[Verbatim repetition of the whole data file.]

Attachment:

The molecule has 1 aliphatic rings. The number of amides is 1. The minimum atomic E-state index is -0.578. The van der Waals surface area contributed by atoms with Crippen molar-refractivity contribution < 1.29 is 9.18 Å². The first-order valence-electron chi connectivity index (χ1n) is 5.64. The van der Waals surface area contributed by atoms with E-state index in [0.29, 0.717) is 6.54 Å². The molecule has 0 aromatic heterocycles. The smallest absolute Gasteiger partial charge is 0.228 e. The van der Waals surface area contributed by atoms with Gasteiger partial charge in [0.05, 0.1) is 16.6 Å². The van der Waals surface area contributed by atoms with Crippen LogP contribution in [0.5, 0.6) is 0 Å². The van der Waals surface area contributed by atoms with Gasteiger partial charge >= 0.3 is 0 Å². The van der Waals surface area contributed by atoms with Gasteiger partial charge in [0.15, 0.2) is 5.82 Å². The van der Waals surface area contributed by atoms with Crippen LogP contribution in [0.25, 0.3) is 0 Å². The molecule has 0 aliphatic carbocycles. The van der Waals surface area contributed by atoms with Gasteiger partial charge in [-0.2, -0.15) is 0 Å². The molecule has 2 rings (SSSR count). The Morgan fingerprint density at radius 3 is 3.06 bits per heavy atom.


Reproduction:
The molecule has 1 aliphatic rings. The number of amides is 1. The minimum atomic E-state index is -0.578. The van der Waals surface area contributed by atoms with Crippen molar-refractivity contribution < 1.29 is 9.18 Å². The first-order valence-electron chi connectivity index (χ1n) is 5.64. The van der Waals surface area contributed by atoms with E-state index in [0.29, 0.717) is 6.54 Å². The molecule has 0 aromatic heterocycles. The smallest absolute Gasteiger partial charge is 0.228 e. The van der Waals surface area contributed by atoms with Gasteiger partial charge in [0.05, 0.1) is 16.6 Å². The van der Waals surface area contributed by atoms with Crippen LogP contribution in [0.5, 0.6) is 0 Å². The van der Waals surface area contributed by atoms with Gasteiger partial charge >= 0.3 is 0 Å². The van der Waals surface area contributed by atoms with Gasteiger partial charge in [0.15, 0.2) is 5.82 Å². The van der Waals surface area contributed by atoms with Crippen LogP contribution in [0.25, 0.3) is 0 Å². The molecule has 0 aliphatic carbocycles. The van der Waals surface area contributed by atoms with Gasteiger partial charge in [-0.2, -0.15) is 0 Å². The molecule has 2 rings (SSSR count). The Morgan fingerprint density at radius 3 is 3.06 bits per heavy atom.